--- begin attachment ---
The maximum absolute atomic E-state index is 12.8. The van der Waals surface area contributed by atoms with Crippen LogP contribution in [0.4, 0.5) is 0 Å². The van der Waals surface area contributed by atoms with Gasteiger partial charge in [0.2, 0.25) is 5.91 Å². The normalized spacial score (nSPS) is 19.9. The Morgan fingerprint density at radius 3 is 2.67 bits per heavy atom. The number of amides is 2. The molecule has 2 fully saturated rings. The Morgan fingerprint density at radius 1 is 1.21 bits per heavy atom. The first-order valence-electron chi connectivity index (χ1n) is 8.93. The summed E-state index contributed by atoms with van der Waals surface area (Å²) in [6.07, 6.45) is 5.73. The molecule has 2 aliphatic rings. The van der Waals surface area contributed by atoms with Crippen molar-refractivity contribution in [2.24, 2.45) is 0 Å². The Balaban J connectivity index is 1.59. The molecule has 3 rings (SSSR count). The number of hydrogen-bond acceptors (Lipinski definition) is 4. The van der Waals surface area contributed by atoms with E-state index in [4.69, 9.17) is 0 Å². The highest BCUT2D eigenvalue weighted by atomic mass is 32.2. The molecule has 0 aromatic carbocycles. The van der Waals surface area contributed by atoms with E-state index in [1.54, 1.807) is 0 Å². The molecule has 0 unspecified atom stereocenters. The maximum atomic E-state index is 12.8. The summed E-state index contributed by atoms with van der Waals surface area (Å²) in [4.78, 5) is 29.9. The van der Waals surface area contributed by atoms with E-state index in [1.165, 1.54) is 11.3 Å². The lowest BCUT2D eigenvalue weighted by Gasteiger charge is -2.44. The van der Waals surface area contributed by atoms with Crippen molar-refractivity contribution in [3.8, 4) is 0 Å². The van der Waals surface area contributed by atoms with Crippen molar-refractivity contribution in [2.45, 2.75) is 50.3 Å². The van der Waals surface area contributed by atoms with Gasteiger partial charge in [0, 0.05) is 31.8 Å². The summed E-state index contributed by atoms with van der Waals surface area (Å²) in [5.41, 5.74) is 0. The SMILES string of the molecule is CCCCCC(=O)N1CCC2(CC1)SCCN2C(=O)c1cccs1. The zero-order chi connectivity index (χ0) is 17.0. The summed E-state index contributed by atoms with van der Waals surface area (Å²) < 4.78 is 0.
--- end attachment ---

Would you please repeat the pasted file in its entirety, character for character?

The maximum absolute atomic E-state index is 12.8. The van der Waals surface area contributed by atoms with Crippen LogP contribution in [0.4, 0.5) is 0 Å². The van der Waals surface area contributed by atoms with Gasteiger partial charge in [0.2, 0.25) is 5.91 Å². The normalized spacial score (nSPS) is 19.9. The Morgan fingerprint density at radius 3 is 2.67 bits per heavy atom. The number of amides is 2. The molecule has 2 fully saturated rings. The Morgan fingerprint density at radius 1 is 1.21 bits per heavy atom. The first-order valence-electron chi connectivity index (χ1n) is 8.93. The summed E-state index contributed by atoms with van der Waals surface area (Å²) in [6.07, 6.45) is 5.73. The molecule has 2 aliphatic rings. The van der Waals surface area contributed by atoms with Crippen molar-refractivity contribution in [2.24, 2.45) is 0 Å². The Balaban J connectivity index is 1.59. The molecule has 3 rings (SSSR count). The number of hydrogen-bond acceptors (Lipinski definition) is 4. The van der Waals surface area contributed by atoms with E-state index in [4.69, 9.17) is 0 Å². The highest BCUT2D eigenvalue weighted by atomic mass is 32.2. The molecule has 0 aromatic carbocycles. The van der Waals surface area contributed by atoms with E-state index in [1.54, 1.807) is 0 Å². The molecule has 0 unspecified atom stereocenters. The maximum atomic E-state index is 12.8. The summed E-state index contributed by atoms with van der Waals surface area (Å²) in [4.78, 5) is 29.9. The van der Waals surface area contributed by atoms with E-state index in [1.165, 1.54) is 11.3 Å². The lowest BCUT2D eigenvalue weighted by Gasteiger charge is -2.44. The van der Waals surface area contributed by atoms with Crippen molar-refractivity contribution in [3.8, 4) is 0 Å². The van der Waals surface area contributed by atoms with Crippen molar-refractivity contribution in [2.45, 2.75) is 50.3 Å². The van der Waals surface area contributed by atoms with Gasteiger partial charge in [0, 0.05) is 31.8 Å². The summed E-state index contributed by atoms with van der Waals surface area (Å²) in [5.41, 5.74) is 0. The SMILES string of the molecule is CCCCCC(=O)N1CCC2(CC1)SCCN2C(=O)c1cccs1. The zero-order chi connectivity index (χ0) is 17.0. The summed E-state index contributed by atoms with van der Waals surface area (Å²) < 4.78 is 0.